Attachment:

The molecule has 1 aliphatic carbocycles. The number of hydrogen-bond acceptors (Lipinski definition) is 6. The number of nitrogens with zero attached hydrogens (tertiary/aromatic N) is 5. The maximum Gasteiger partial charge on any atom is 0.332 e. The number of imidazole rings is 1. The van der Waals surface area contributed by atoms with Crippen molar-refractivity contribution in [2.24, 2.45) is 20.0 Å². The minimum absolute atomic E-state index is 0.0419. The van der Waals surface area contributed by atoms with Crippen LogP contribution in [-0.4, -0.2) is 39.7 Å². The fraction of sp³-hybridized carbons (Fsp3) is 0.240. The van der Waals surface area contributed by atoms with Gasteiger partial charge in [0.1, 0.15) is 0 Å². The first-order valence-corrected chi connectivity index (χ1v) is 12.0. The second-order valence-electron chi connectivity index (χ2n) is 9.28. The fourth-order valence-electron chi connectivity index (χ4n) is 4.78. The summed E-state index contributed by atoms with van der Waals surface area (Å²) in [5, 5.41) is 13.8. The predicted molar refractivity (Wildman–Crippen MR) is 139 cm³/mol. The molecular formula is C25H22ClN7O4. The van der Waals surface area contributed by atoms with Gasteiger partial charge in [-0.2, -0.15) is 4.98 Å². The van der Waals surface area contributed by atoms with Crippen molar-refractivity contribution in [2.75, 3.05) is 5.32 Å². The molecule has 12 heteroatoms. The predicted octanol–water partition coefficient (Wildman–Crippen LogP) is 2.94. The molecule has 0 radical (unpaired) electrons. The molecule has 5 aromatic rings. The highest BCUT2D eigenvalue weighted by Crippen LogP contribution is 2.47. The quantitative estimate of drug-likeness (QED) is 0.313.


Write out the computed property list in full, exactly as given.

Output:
The molecule has 1 aliphatic carbocycles. The number of hydrogen-bond acceptors (Lipinski definition) is 6. The number of nitrogens with zero attached hydrogens (tertiary/aromatic N) is 5. The maximum Gasteiger partial charge on any atom is 0.332 e. The number of imidazole rings is 1. The van der Waals surface area contributed by atoms with Crippen molar-refractivity contribution in [2.24, 2.45) is 20.0 Å². The minimum absolute atomic E-state index is 0.0419. The van der Waals surface area contributed by atoms with Crippen LogP contribution in [-0.4, -0.2) is 39.7 Å². The fraction of sp³-hybridized carbons (Fsp3) is 0.240. The van der Waals surface area contributed by atoms with Gasteiger partial charge in [0.1, 0.15) is 0 Å². The first-order valence-corrected chi connectivity index (χ1v) is 12.0. The second-order valence-electron chi connectivity index (χ2n) is 9.28. The fourth-order valence-electron chi connectivity index (χ4n) is 4.78. The summed E-state index contributed by atoms with van der Waals surface area (Å²) in [5, 5.41) is 13.8. The predicted molar refractivity (Wildman–Crippen MR) is 139 cm³/mol. The molecular formula is C25H22ClN7O4. The van der Waals surface area contributed by atoms with Gasteiger partial charge in [-0.2, -0.15) is 4.98 Å². The van der Waals surface area contributed by atoms with Crippen molar-refractivity contribution in [2.75, 3.05) is 5.32 Å². The molecule has 12 heteroatoms. The predicted octanol–water partition coefficient (Wildman–Crippen LogP) is 2.94. The molecule has 0 radical (unpaired) electrons. The molecule has 5 aromatic rings. The highest BCUT2D eigenvalue weighted by Crippen LogP contribution is 2.47. The quantitative estimate of drug-likeness (QED) is 0.313.